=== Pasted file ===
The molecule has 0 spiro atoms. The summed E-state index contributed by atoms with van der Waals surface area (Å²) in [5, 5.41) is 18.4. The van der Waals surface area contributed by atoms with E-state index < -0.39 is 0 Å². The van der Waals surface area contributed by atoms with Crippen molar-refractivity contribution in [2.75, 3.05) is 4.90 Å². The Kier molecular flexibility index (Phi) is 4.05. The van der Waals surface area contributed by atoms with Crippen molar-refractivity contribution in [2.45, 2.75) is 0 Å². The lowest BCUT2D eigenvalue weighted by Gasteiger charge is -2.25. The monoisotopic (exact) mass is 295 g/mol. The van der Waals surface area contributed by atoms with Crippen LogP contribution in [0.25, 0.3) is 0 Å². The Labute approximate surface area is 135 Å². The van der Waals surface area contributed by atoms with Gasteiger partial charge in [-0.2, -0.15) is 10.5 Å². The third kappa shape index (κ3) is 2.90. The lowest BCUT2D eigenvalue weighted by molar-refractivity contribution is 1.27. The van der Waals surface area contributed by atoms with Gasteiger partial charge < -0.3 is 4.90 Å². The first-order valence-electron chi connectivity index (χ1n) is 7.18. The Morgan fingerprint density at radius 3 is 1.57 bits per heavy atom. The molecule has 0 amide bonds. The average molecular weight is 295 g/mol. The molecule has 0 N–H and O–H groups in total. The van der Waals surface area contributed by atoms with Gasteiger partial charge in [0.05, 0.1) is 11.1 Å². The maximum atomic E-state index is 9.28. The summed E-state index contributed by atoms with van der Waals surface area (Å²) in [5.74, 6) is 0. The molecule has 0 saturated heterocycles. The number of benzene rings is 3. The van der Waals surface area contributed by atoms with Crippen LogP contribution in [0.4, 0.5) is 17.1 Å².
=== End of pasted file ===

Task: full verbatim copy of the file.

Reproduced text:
The molecule has 0 spiro atoms. The summed E-state index contributed by atoms with van der Waals surface area (Å²) in [5, 5.41) is 18.4. The van der Waals surface area contributed by atoms with E-state index < -0.39 is 0 Å². The van der Waals surface area contributed by atoms with Crippen molar-refractivity contribution in [2.75, 3.05) is 4.90 Å². The Kier molecular flexibility index (Phi) is 4.05. The van der Waals surface area contributed by atoms with Crippen molar-refractivity contribution in [2.45, 2.75) is 0 Å². The lowest BCUT2D eigenvalue weighted by Gasteiger charge is -2.25. The monoisotopic (exact) mass is 295 g/mol. The van der Waals surface area contributed by atoms with Crippen LogP contribution in [0.25, 0.3) is 0 Å². The Labute approximate surface area is 135 Å². The van der Waals surface area contributed by atoms with Gasteiger partial charge in [-0.2, -0.15) is 10.5 Å². The third kappa shape index (κ3) is 2.90. The lowest BCUT2D eigenvalue weighted by molar-refractivity contribution is 1.27. The van der Waals surface area contributed by atoms with Gasteiger partial charge < -0.3 is 4.90 Å². The first-order valence-electron chi connectivity index (χ1n) is 7.18. The Morgan fingerprint density at radius 3 is 1.57 bits per heavy atom. The molecule has 0 amide bonds. The average molecular weight is 295 g/mol. The molecule has 0 N–H and O–H groups in total. The van der Waals surface area contributed by atoms with Gasteiger partial charge in [0.05, 0.1) is 11.1 Å². The maximum atomic E-state index is 9.28. The summed E-state index contributed by atoms with van der Waals surface area (Å²) in [5.74, 6) is 0. The molecule has 0 saturated heterocycles. The number of benzene rings is 3. The van der Waals surface area contributed by atoms with Crippen LogP contribution in [0.4, 0.5) is 17.1 Å².